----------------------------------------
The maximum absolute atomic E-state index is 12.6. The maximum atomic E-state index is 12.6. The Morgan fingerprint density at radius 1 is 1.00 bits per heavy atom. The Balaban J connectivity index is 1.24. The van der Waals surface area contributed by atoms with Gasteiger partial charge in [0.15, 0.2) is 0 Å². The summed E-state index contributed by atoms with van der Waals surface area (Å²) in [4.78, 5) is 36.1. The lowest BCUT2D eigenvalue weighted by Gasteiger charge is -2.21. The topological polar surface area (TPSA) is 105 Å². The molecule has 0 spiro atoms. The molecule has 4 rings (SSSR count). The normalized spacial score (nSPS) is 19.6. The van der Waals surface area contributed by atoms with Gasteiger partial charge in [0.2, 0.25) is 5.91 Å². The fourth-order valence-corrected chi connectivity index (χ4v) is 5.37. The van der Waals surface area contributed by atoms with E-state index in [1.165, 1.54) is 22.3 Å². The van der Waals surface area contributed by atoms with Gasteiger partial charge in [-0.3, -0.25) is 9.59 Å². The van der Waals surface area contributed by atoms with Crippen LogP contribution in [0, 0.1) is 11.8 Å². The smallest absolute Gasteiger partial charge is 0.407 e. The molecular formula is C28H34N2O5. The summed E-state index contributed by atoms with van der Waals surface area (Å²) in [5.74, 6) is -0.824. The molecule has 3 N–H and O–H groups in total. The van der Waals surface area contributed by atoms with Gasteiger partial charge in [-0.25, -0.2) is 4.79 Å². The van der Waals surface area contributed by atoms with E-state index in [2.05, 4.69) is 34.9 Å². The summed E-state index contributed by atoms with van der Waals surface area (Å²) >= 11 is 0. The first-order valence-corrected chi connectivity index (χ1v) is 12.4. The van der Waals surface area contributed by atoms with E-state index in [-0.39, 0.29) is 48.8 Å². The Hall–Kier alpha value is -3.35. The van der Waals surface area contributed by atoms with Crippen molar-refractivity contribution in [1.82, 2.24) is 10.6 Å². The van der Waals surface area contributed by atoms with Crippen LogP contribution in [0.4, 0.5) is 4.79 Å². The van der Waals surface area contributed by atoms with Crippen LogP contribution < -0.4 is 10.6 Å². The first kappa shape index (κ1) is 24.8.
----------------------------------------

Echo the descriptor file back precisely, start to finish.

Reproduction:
The maximum absolute atomic E-state index is 12.6. The maximum atomic E-state index is 12.6. The Morgan fingerprint density at radius 1 is 1.00 bits per heavy atom. The Balaban J connectivity index is 1.24. The van der Waals surface area contributed by atoms with Gasteiger partial charge in [0.15, 0.2) is 0 Å². The summed E-state index contributed by atoms with van der Waals surface area (Å²) in [4.78, 5) is 36.1. The lowest BCUT2D eigenvalue weighted by Gasteiger charge is -2.21. The topological polar surface area (TPSA) is 105 Å². The molecule has 0 spiro atoms. The molecule has 4 rings (SSSR count). The normalized spacial score (nSPS) is 19.6. The van der Waals surface area contributed by atoms with Gasteiger partial charge in [0.2, 0.25) is 5.91 Å². The fourth-order valence-corrected chi connectivity index (χ4v) is 5.37. The van der Waals surface area contributed by atoms with E-state index in [1.165, 1.54) is 22.3 Å². The van der Waals surface area contributed by atoms with Gasteiger partial charge in [-0.3, -0.25) is 9.59 Å². The van der Waals surface area contributed by atoms with Crippen LogP contribution in [0, 0.1) is 11.8 Å². The smallest absolute Gasteiger partial charge is 0.407 e. The molecular formula is C28H34N2O5. The summed E-state index contributed by atoms with van der Waals surface area (Å²) in [5.74, 6) is -0.824. The molecule has 3 N–H and O–H groups in total. The van der Waals surface area contributed by atoms with Gasteiger partial charge in [-0.25, -0.2) is 4.79 Å². The van der Waals surface area contributed by atoms with E-state index in [2.05, 4.69) is 34.9 Å². The summed E-state index contributed by atoms with van der Waals surface area (Å²) >= 11 is 0. The first-order valence-corrected chi connectivity index (χ1v) is 12.4. The van der Waals surface area contributed by atoms with E-state index in [-0.39, 0.29) is 48.8 Å². The Hall–Kier alpha value is -3.35. The van der Waals surface area contributed by atoms with Crippen molar-refractivity contribution in [1.82, 2.24) is 10.6 Å². The van der Waals surface area contributed by atoms with Crippen LogP contribution in [0.4, 0.5) is 4.79 Å². The van der Waals surface area contributed by atoms with Crippen LogP contribution < -0.4 is 10.6 Å². The first kappa shape index (κ1) is 24.8.